Ambystoma opacum 

Scope: Global
Language: English

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Taxonomy [top]

Kingdom Phylum Class Order Family
Animalia Chordata Amphibia Caudata Ambystomatidae

Scientific Name: Ambystoma opacum (Gravenhorst, 1807)
Common Name(s):
English Marbled Salamander
Salamandra opaca Gravenhorst, 1807
Taxonomic Source(s): Frost, D.R. 2014. Amphibian Species of the World: an Online Reference. Version 6 (27 January 2014). New York, USA. Available at: (Accessed: 27 January 2014).

Assessment Information [top]

Red List Category & Criteria: Least Concern ver 3.1
Year Published: 2004
Date Assessed: 2004-04-30
Needs updating
Assessor(s): Geoffrey Hammerson
Reviewer(s): Global Amphibian Assessment Coordinating Team (Simon Stuart, Janice Chanson, Neil Cox and Bruce Young)
Listed as Least Concern in view of its wide distribution, presumed large population, and because it is unlikely to be declining fast enough to qualify for listing in a more threatened category.

Geographic Range [top]

Range Description:This species occurs in the eastern USA from New Hampshire southward to northern Florida, west through southeastern New York to Lake Michigan region, south to eastern Oklahoma and eastern Texas. It is absent from most of the Appalachian Mountains.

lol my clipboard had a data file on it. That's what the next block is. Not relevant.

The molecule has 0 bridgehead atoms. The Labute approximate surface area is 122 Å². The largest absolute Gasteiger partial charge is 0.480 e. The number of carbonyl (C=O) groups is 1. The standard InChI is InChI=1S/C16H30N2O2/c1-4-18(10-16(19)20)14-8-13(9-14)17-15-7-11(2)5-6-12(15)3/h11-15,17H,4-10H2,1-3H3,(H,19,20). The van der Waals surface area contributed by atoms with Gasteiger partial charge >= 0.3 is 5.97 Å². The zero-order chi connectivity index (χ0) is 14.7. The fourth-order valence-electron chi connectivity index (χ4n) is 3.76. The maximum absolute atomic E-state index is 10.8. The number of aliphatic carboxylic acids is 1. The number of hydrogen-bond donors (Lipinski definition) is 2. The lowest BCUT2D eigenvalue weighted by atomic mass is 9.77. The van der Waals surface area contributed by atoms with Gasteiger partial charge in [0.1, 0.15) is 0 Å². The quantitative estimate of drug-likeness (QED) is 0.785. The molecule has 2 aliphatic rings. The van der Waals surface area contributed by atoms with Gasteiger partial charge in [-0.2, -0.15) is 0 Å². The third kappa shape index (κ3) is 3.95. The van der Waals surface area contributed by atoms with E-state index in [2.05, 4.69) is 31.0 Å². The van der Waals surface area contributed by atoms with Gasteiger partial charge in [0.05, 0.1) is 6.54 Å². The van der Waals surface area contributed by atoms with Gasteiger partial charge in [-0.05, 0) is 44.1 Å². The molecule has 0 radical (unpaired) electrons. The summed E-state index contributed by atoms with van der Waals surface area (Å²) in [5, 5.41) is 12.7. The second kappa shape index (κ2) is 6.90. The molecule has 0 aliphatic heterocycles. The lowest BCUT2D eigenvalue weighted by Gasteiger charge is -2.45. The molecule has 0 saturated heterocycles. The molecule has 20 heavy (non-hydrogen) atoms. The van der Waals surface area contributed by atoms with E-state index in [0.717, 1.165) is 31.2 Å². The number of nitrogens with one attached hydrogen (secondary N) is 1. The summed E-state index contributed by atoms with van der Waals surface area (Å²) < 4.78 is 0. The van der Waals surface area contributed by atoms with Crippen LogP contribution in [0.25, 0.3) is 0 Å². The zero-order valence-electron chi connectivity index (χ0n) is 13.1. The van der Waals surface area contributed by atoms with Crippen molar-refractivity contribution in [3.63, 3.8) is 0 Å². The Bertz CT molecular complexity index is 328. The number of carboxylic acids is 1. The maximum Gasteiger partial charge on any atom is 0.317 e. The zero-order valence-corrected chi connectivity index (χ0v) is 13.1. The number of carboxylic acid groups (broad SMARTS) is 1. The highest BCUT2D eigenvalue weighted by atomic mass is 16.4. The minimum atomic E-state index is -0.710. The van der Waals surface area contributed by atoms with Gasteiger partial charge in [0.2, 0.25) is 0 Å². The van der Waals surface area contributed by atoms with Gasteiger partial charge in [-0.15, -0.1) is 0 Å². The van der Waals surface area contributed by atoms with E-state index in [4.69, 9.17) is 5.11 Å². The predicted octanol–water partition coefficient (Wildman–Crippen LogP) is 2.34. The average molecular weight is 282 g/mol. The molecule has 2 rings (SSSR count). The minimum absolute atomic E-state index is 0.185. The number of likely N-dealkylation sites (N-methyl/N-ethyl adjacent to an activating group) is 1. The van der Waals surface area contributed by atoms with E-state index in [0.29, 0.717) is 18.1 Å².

Countries occurrence:
United States
Additional data:
Range Map:Click here to open the map viewer and explore range.

Population [top]

Population:Total adult population size is unknown but probably exceeds 100,000. Overall, its populations are stable, though there are some local declines due to habitat loss.
Current Population Trend:Stable
Additional data:
Population severely fragmented:No

Habitat and Ecology [top]

Habitat and Ecology:It can be found in various wooded habitats, vicinity of swamps and vernal pools. More tolerant of dry habitats than are most salamanders; can be found on rocky bluffs and slopes and wooded sand dunes. Adults are entirely terrestrial and are usually found under surface objects or underground. Eggs are laid in forest depressions such as vernal pool basins and sometimes at the edges of permanent ponds, swamps, and slow-moving streams; in areas likely to be flooded by fall rain. Oviposition sites typically are in bare mineral soil beneath protective cover of leaf-litter, log, detritus, or rock.
Systems:Terrestrial; Freshwater

Threats [top]

Major Threat(s): Threats to local populations likely include intensive timber harvesting practices that reduce canopy closure, understorey vegetation, uncompacted forest litter, or coarse woody debris (moderately to well-decayed) in areas surrounding breeding sites (deMaynadier and Hunter 1999). Breeding sites are vulnerable to destruction and degradation through draining and filling, and many are being isolated by habitat fragmentation, which could eventually result in deleterious levels of inbreeding and reduced chances of re-establishment of locally extirpated populations. Thousands of local populations already have been eliminated by habitat loss, and more will be lost in the future (Petranka 1998). This species is sometimes found in the international pet trade but at levels that do not currently constitute a major threat.

Conservation Actions [top]

Conservation Actions: Needed conservation measures include protection of vernal pools and adjacent wooded areas up to at least 200-250m from the pools. Also, regulatory agencies should attempt to minimize forest fragmentation.

Citation: Geoffrey Hammerson. 2004. Ambystoma opacum. The IUCN Red List of Threatened Species 2004: e.T59065A11864879. . Downloaded on 15 August 2018.
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